But borders will not be reopened to foreign visitors until at least December.
Nine months after nationwide movement restrictions were imposed amid a surge of Covid-19 infections, Malaysia’s ban on interstate travel has just been lifted for the fully vaccinated. Prime Minister Ismail Sabri Yaakob announced the move during a televised press conference on Sunday afternoon, with double-dosed residents free to cross state boundaries without applying for police permission from today. Roadblocks on state boundaries have since been dismantled, although random checks will be conducted on overland travelers at rest stops to verify their vaccination status.
Ismail said non-essential domestic travel could resume now that 90 percent of the country’s adult population had been fully vaccinated. Malaysians can also go on holiday abroad, as they no longer need to apply for a MyTravelPass, which granted them permission to leave the country for essential purposes. “The decision to repeal [MyTravelPass] is to allow Malaysians to connect with separated family members, spouses, to travel for work and business reasons,” he explained. However, mandatory quarantines are still in place for returning residents. The top official added that Malaysia’s borders will remain closed to international tourists for now, with only limited numbers of foreign nationals let in for reasons ranging from official business to emergencies. Ismail previously said his government was looking to reopen borders in December.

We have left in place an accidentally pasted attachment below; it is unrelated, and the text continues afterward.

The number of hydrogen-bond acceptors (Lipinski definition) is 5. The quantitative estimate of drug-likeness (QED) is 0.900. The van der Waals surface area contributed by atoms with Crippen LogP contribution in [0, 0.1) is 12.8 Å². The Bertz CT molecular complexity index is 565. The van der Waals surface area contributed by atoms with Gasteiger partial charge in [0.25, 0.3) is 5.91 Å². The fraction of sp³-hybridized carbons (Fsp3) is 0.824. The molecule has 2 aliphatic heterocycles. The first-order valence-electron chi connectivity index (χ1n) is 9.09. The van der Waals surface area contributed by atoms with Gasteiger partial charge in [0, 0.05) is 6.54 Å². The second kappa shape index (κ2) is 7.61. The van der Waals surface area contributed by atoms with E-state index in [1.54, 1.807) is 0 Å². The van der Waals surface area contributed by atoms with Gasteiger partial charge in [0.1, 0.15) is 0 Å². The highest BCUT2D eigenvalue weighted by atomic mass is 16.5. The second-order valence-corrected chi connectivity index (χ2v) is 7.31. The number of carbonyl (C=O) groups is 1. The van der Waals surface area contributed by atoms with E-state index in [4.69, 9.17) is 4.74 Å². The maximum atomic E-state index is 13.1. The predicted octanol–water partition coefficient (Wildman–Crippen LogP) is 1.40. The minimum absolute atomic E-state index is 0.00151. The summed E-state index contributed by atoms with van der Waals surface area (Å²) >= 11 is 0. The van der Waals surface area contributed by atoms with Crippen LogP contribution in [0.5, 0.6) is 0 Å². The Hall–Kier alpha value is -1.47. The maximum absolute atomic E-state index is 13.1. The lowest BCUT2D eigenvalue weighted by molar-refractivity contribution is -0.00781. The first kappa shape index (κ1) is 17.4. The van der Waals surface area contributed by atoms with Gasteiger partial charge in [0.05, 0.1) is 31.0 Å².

Malaysia’s move toward a Covid-endemic phase will provide some relief for its hard-hit tourism industry. A domestic travel bubble to Langkawi was launched in the middle of September; similar schemes mooted for the Genting Highlands, Melaka, and Tioman Island have been put on ice. As the inoculation drive has accelerated across the country, its caseload has declined to less than 10,000 daily infections since early October, down from a peak of nearly 25,000 at the end of August. Malaysian health authorities reported 7,373 new Covid-19 cases on Sunday.